Analog Photography analyzes the initial driving forces of the medium: light and time. Throughout this course we will breakdown exposure, the mechanics of the camera, and the physicality of the print. Black & White and Color processes will be covered in addition to studio lighting, and 35mm, medium, large format cameras. Towards the end of the semester the course will experiment with alternative processes and analog’s place within Digital Media. 

 

ART 272/372 Topics in Video

The Performative Body for the Internet - How to make memes (T/H 3-5:40)

It is a class about what it means to be a YouTuber, a Tiktok Star, an anonymous meme maker, a big time comedian but only on twitter and applying that to your art practice. This class is a moving image based class that will discuss how the physical body fits into the increasingly digitally networked world and the power that can lead to. This class will be evenly spread between performance and video with the attention to the body's gestures, affect, dress and all over performance and how it translates when captured by the camera with the intention to release online.We will look at artists like Chris Crocker, Tonetta, Wendy Vanity, Ryan Trecartin, Rachel MacLean, Sondra Perry, Jacolby Satterwhite, Brad Troemel and many more. We will talk  about and employ strategies of distribution through social media platforms like TikTok, Instagram, Twitter, Snapchat, Facebook, YouTube etc. Students are responsible for weekly meme creation, write weekly reading responses, produce two larger works with specific parameters and a final project that will be a combination of topics of their interest.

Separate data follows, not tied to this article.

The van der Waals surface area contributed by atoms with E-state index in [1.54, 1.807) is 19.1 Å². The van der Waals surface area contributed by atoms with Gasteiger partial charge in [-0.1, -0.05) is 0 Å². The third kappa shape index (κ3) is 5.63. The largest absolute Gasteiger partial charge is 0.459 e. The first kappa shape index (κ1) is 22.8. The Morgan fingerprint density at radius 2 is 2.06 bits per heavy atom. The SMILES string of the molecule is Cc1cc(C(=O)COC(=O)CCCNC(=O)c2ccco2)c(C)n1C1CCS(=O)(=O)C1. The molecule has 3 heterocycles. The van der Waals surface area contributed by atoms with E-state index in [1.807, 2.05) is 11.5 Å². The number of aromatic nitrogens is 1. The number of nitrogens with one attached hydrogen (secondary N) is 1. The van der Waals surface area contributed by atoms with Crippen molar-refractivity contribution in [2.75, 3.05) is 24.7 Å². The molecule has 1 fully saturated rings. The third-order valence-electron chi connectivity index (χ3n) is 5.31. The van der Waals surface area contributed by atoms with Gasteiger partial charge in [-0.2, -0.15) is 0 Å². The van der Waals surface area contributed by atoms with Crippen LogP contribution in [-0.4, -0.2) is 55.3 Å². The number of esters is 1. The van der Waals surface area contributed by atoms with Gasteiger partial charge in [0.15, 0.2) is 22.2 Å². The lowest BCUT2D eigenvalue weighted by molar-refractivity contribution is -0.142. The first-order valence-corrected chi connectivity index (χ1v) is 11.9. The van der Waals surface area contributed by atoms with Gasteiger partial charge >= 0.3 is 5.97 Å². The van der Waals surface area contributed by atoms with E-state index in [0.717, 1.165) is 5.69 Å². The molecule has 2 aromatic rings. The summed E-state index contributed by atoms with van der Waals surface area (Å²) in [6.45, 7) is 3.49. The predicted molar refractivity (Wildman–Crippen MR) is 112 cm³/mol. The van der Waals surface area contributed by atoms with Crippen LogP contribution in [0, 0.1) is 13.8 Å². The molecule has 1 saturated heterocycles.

(Prereq: ART 170 - Introduction to Filmmaking, or Consent of Instructor: Zachary Hutchinson, zhutch2@uic.edu). Laptop Required.

 

ART 274/374  Topics in Motion Graphics:  Experimental Techniques

Instructor Laura Harrison

M/W 3:00-5:40